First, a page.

Once you’ve identified a goal, an investment plan can take shape. How much savings can you devote to it? How much time do you have? How realistic is the goal given the first two questions and the amount of risk you feel comfortable taking? If you choose to work with a Financial Advisor, he or she can help you find answers to these questions, and take you a long way to devising a strategy to help achieve that goal. 

 

Saving for Retirement

Let’s consider someone saving for retirement. After all, that is typically the focal point around which other financial goals orbit. A plan for that goal could include a desired amount of spending needed to fund your lifestyle in retirement, an intended amount of savings each year that would be needed to achieve that goal, and a suggested asset allocation. There are a lot of moving parts, with adjustments that need to be made along the way. However, many tools now exist, including the kind of digital software that Aura Solution Company Limited has developed, that can help you connect the dots and track moving targets in changing markets.

Since equities are more volatile, but usually return more than bonds over a market cycle (around seven years, on average), investors may need a higher percentage of their portfolio in stocks to reach their long-term goal. For example, 35-year-olds could have 80% of their portfolio in stocks, and possibly more depending on their circumstances and the market environment. That age group could likely withstand the higher volatility in stocks.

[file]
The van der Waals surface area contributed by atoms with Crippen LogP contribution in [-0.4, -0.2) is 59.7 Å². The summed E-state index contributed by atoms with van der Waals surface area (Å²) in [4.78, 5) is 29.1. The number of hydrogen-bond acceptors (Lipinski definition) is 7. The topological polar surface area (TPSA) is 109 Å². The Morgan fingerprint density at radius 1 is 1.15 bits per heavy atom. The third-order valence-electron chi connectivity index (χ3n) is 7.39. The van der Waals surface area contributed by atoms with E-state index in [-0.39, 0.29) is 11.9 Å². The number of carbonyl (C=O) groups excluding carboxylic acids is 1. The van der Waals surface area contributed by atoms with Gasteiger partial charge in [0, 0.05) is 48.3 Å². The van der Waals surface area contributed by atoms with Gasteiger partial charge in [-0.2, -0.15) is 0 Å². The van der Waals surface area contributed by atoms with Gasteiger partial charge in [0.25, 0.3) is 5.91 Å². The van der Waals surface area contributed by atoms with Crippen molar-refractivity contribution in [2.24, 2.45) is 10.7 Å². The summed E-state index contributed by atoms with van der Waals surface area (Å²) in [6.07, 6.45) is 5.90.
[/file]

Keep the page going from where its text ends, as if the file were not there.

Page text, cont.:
If the goal is less than a full market cycle away, the investor should probably take less market risk to avoid the possibility that the stocks could suffer a substantial decline close to when he or she would need to convert that equity into cash. An equity allocation of 30%, for example, may be appropriate for someone later in retirement who relies on her portfolio for a substantial portion of living expenses.

Once the asset allocation is set, careful security or fund selection techniques may improve performance, reduce risk and lower costs.

 

What if a retirement plan is off track?  At that point, investors can use other levers to help fulfill their goals–things like increasing savings, pushing back retirement a year or two or coming up with a plan to work part-time in retirement (for more ideas, see “What to do if You’re Off Track on Your Goals”). While these kinds of trade-offs may not be desirable, they may be the best way to manage the risk of more serious shortfalls in your finances. 

Goal-Setting and Tracking Matters

What I hope you’ll see in these examples is the importance of setting a goal and tracking your progress against it when investing. A Financial Advisor can help keep you on track. Without a disciplined process and sound advice, you may lack perspective on how chasing a hot stock in the short term can damage your long-term finances. More to the point, you may not realize how positive the impact of compounded returns from sound strategies can be over time. You also may not realize that you need to make adjustments along the way to stay on track.

There is no magic stock-picking formula that will make your most ambitious desires a cake walk. In fact, while security selection is important, research shows that what matters most in investing success is asset allocation—the decisions relating to which sectors of the stock and bond markets to invest your money in, and in what proportions.

When you have a goal in mind, your time horizon and risk tolerance will inform these decisions. Setting up your asset allocation in the context of a realistic plan that can be adjusted for life and market uncertainties should put you well on your way to achieving your financial objectives. For many people, reaching out to a Financial Advisor is a great way to get started.